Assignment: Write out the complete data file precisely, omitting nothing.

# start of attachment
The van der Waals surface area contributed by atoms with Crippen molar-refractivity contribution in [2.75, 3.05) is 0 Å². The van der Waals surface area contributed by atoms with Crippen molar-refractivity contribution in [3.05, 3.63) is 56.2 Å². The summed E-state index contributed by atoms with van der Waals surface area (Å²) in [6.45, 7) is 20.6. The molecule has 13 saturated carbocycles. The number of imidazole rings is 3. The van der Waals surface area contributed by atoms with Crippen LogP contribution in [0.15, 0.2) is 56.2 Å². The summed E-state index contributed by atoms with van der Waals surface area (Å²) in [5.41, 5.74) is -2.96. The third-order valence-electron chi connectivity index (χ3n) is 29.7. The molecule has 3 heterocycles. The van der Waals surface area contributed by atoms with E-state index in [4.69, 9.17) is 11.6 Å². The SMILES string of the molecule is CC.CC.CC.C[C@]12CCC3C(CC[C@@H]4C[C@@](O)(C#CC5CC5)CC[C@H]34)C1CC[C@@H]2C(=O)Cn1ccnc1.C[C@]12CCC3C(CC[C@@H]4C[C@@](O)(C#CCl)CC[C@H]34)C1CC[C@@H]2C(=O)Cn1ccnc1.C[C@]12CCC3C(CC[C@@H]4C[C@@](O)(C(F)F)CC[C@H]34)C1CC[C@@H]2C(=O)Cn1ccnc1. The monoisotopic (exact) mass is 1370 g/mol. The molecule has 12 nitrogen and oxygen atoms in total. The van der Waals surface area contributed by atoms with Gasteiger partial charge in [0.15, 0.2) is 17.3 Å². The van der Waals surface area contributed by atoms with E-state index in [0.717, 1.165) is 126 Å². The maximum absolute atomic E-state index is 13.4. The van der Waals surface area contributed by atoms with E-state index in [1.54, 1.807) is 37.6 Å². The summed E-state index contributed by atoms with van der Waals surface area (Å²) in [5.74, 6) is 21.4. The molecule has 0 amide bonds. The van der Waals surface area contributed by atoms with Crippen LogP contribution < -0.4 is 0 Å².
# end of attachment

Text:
The van der Waals surface area contributed by atoms with Crippen molar-refractivity contribution in [2.75, 3.05) is 0 Å². The van der Waals surface area contributed by atoms with Crippen molar-refractivity contribution in [3.05, 3.63) is 56.2 Å². The summed E-state index contributed by atoms with van der Waals surface area (Å²) in [6.45, 7) is 20.6. The molecule has 13 saturated carbocycles. The number of imidazole rings is 3. The van der Waals surface area contributed by atoms with Crippen LogP contribution in [0.15, 0.2) is 56.2 Å². The summed E-state index contributed by atoms with van der Waals surface area (Å²) in [5.41, 5.74) is -2.96. The third-order valence-electron chi connectivity index (χ3n) is 29.7. The molecule has 3 heterocycles. The van der Waals surface area contributed by atoms with E-state index in [4.69, 9.17) is 11.6 Å². The SMILES string of the molecule is CC.CC.CC.C[C@]12CCC3C(CC[C@@H]4C[C@@](O)(C#CC5CC5)CC[C@H]34)C1CC[C@@H]2C(=O)Cn1ccnc1.C[C@]12CCC3C(CC[C@@H]4C[C@@](O)(C#CCl)CC[C@H]34)C1CC[C@@H]2C(=O)Cn1ccnc1.C[C@]12CCC3C(CC[C@@H]4C[C@@](O)(C(F)F)CC[C@H]34)C1CC[C@@H]2C(=O)Cn1ccnc1. The monoisotopic (exact) mass is 1370 g/mol. The molecule has 12 nitrogen and oxygen atoms in total. The van der Waals surface area contributed by atoms with Gasteiger partial charge in [0.15, 0.2) is 17.3 Å². The van der Waals surface area contributed by atoms with E-state index in [0.717, 1.165) is 126 Å². The maximum absolute atomic E-state index is 13.4. The van der Waals surface area contributed by atoms with E-state index in [1.54, 1.807) is 37.6 Å². The summed E-state index contributed by atoms with van der Waals surface area (Å²) in [5.74, 6) is 21.4. The molecule has 0 amide bonds. The van der Waals surface area contributed by atoms with Crippen LogP contribution < -0.4 is 0 Å².